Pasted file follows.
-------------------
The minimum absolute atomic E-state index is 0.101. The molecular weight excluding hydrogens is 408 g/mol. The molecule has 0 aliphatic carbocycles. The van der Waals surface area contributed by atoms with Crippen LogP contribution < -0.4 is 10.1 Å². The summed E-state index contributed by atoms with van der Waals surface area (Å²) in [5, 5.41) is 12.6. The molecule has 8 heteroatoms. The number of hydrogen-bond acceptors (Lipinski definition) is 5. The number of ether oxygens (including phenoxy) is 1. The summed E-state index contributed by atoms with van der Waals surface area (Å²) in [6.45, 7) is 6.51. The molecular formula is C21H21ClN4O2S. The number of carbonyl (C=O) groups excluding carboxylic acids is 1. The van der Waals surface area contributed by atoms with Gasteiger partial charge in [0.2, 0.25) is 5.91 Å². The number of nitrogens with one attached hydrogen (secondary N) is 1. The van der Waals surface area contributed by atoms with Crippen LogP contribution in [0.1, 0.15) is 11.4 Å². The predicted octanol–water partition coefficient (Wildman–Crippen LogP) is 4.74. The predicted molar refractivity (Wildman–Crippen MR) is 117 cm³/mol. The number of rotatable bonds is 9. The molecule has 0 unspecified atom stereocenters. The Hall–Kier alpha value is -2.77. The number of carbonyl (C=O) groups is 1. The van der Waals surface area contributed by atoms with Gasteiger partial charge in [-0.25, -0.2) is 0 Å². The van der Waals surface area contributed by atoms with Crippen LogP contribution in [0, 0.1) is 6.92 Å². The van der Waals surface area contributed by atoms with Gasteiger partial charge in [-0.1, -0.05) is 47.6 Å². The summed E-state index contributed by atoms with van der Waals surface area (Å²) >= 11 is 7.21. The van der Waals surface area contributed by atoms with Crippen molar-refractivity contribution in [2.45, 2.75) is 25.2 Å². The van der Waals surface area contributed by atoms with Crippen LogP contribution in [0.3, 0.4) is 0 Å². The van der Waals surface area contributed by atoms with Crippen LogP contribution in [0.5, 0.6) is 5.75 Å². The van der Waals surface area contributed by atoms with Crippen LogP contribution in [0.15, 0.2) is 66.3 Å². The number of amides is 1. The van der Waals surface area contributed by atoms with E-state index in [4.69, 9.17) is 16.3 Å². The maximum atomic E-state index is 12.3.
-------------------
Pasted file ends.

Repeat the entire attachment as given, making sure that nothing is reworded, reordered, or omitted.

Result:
The minimum absolute atomic E-state index is 0.101. The molecular weight excluding hydrogens is 408 g/mol. The molecule has 0 aliphatic carbocycles. The van der Waals surface area contributed by atoms with Crippen LogP contribution < -0.4 is 10.1 Å². The summed E-state index contributed by atoms with van der Waals surface area (Å²) in [5, 5.41) is 12.6. The molecule has 8 heteroatoms. The number of hydrogen-bond acceptors (Lipinski definition) is 5. The number of ether oxygens (including phenoxy) is 1. The summed E-state index contributed by atoms with van der Waals surface area (Å²) in [6.45, 7) is 6.51. The molecular formula is C21H21ClN4O2S. The number of carbonyl (C=O) groups excluding carboxylic acids is 1. The van der Waals surface area contributed by atoms with Gasteiger partial charge in [0.2, 0.25) is 5.91 Å². The number of nitrogens with one attached hydrogen (secondary N) is 1. The van der Waals surface area contributed by atoms with Crippen LogP contribution in [0.1, 0.15) is 11.4 Å². The predicted octanol–water partition coefficient (Wildman–Crippen LogP) is 4.74. The predicted molar refractivity (Wildman–Crippen MR) is 117 cm³/mol. The number of rotatable bonds is 9. The molecule has 0 unspecified atom stereocenters. The Hall–Kier alpha value is -2.77. The number of carbonyl (C=O) groups is 1. The van der Waals surface area contributed by atoms with Gasteiger partial charge in [-0.25, -0.2) is 0 Å². The van der Waals surface area contributed by atoms with Crippen LogP contribution in [0, 0.1) is 6.92 Å². The van der Waals surface area contributed by atoms with Gasteiger partial charge in [-0.1, -0.05) is 47.6 Å². The summed E-state index contributed by atoms with van der Waals surface area (Å²) >= 11 is 7.21. The van der Waals surface area contributed by atoms with Crippen molar-refractivity contribution in [2.45, 2.75) is 25.2 Å². The van der Waals surface area contributed by atoms with Crippen LogP contribution in [0.3, 0.4) is 0 Å². The van der Waals surface area contributed by atoms with Crippen LogP contribution in [0.5, 0.6) is 5.75 Å². The van der Waals surface area contributed by atoms with Crippen LogP contribution in [0.15, 0.2) is 66.3 Å². The number of amides is 1. The van der Waals surface area contributed by atoms with E-state index in [4.69, 9.17) is 16.3 Å². The maximum atomic E-state index is 12.3.